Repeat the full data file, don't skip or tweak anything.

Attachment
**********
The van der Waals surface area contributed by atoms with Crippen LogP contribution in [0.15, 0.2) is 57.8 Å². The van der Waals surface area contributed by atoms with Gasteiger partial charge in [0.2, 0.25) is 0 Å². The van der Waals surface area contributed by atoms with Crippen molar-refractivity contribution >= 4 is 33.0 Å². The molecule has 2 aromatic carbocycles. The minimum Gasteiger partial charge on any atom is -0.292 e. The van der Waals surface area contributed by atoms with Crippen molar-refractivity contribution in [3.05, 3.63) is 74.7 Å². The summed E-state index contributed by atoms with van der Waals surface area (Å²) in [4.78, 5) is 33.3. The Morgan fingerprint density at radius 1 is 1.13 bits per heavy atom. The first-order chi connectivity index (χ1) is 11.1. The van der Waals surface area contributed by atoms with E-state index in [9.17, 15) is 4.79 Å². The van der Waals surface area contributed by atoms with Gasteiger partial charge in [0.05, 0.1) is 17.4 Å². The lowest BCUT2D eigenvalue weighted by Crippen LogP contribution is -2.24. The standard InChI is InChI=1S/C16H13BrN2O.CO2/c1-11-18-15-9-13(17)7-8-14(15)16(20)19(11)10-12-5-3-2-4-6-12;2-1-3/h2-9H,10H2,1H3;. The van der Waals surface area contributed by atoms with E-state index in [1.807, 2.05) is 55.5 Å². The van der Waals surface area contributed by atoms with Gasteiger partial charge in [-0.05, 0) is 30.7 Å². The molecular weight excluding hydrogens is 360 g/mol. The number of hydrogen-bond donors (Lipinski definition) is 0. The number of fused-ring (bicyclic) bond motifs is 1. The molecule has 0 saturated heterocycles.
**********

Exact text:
The van der Waals surface area contributed by atoms with Crippen LogP contribution in [0.15, 0.2) is 57.8 Å². The van der Waals surface area contributed by atoms with Gasteiger partial charge in [0.2, 0.25) is 0 Å². The van der Waals surface area contributed by atoms with Crippen molar-refractivity contribution >= 4 is 33.0 Å². The molecule has 2 aromatic carbocycles. The minimum Gasteiger partial charge on any atom is -0.292 e. The van der Waals surface area contributed by atoms with Crippen molar-refractivity contribution in [3.05, 3.63) is 74.7 Å². The summed E-state index contributed by atoms with van der Waals surface area (Å²) in [4.78, 5) is 33.3. The Morgan fingerprint density at radius 1 is 1.13 bits per heavy atom. The first-order chi connectivity index (χ1) is 11.1. The van der Waals surface area contributed by atoms with E-state index in [9.17, 15) is 4.79 Å². The van der Waals surface area contributed by atoms with Gasteiger partial charge in [0.05, 0.1) is 17.4 Å². The lowest BCUT2D eigenvalue weighted by Crippen LogP contribution is -2.24. The standard InChI is InChI=1S/C16H13BrN2O.CO2/c1-11-18-15-9-13(17)7-8-14(15)16(20)19(11)10-12-5-3-2-4-6-12;2-1-3/h2-9H,10H2,1H3;. The van der Waals surface area contributed by atoms with E-state index in [1.807, 2.05) is 55.5 Å². The van der Waals surface area contributed by atoms with Gasteiger partial charge in [-0.05, 0) is 30.7 Å². The molecular weight excluding hydrogens is 360 g/mol. The number of hydrogen-bond donors (Lipinski definition) is 0. The number of fused-ring (bicyclic) bond motifs is 1. The molecule has 0 saturated heterocycles.